How Strong Was Hurricane Ida? It Caused The Mississippi River To Flow In The Opposite Direction. 

Downtown buildings are lit by backup generators after Hurricane Ida knocked out power to the city, Monday, Aug. 30, 2021, in New Orleans, La. (AP Photo/Eric Gay)

Hurricane Ida did serious damage in New Orleans and throughout Louisiana Sunday, and now will wreak havoc with other states and cities in the south as it moves inland spawning tornadoes and serious thunderstorms. 

When the hurricane hit landfall winds were clocked at 150 mph, causing the Mississippi River to rise roughly 7 feet because of stem surge. 

Here’s what a hydrologist told CNN happened next.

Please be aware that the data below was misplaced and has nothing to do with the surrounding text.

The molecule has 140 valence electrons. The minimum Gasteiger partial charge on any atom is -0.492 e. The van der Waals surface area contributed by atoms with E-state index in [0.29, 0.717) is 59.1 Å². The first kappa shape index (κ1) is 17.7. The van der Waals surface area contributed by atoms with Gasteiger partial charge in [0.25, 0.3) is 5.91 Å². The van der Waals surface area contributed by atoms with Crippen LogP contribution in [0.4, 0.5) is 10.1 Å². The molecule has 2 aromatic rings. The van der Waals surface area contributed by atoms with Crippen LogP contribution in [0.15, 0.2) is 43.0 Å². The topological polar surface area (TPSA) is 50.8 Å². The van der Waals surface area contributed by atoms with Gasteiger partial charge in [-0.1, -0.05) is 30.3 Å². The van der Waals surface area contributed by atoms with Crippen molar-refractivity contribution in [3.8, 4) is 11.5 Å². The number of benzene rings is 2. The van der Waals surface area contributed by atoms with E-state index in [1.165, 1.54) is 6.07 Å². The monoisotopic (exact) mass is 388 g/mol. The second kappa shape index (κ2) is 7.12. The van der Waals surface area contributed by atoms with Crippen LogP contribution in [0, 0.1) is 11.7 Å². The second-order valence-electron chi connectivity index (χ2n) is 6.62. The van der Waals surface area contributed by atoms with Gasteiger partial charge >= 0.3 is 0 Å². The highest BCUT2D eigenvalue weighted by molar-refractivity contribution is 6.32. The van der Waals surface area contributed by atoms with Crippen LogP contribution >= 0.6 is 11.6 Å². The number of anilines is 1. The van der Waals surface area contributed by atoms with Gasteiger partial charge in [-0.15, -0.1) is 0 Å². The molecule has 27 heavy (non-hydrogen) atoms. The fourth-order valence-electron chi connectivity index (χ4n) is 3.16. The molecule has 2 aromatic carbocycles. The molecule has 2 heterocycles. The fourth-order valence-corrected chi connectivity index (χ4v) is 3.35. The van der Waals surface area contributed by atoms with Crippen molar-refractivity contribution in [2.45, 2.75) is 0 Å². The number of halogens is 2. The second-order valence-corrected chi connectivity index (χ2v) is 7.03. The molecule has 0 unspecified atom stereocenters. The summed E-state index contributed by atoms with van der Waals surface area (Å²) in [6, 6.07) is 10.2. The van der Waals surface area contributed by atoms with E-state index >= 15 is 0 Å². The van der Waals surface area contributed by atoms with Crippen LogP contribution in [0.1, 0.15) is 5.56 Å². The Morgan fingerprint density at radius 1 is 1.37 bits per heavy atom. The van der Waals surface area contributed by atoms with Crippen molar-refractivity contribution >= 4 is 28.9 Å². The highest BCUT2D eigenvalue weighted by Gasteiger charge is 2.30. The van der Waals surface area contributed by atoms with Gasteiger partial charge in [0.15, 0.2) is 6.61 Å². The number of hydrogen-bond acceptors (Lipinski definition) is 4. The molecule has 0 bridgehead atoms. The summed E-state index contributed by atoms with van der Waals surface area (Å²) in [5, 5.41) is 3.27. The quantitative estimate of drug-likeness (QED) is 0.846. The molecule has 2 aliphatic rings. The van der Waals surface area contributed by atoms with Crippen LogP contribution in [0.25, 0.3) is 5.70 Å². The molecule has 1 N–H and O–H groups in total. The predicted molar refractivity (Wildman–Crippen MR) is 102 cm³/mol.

“During that time, the flow of the river slowed from about 2 feet per second down to about half a foot per second in the other direction.  The river is feeling the effects of the storm over a large area. All the way up to Baton Rouge the river has risen 1.5 feet in the past 12 hours as the surge pushes up the river. And the water level will likely rise more in the coming hours here in Baton Rouge.”

As far as what kind of economic damage the hurricane is expected to have, the energy, chemical and shipping industries which have hubs on the Gulf Coast will take a hit. 

Experts believe the overall impact on the U.S. economy will be minimal. One economist told Fox News that he expects the GDP to grow at a 6.5% rate in the second half of this year, the same as the first six months. “The key channel for Ida to impact the broader economy is through energy prices. We will have to see how much damage occurred to production in the Gulf and how long that production will stay offline.”

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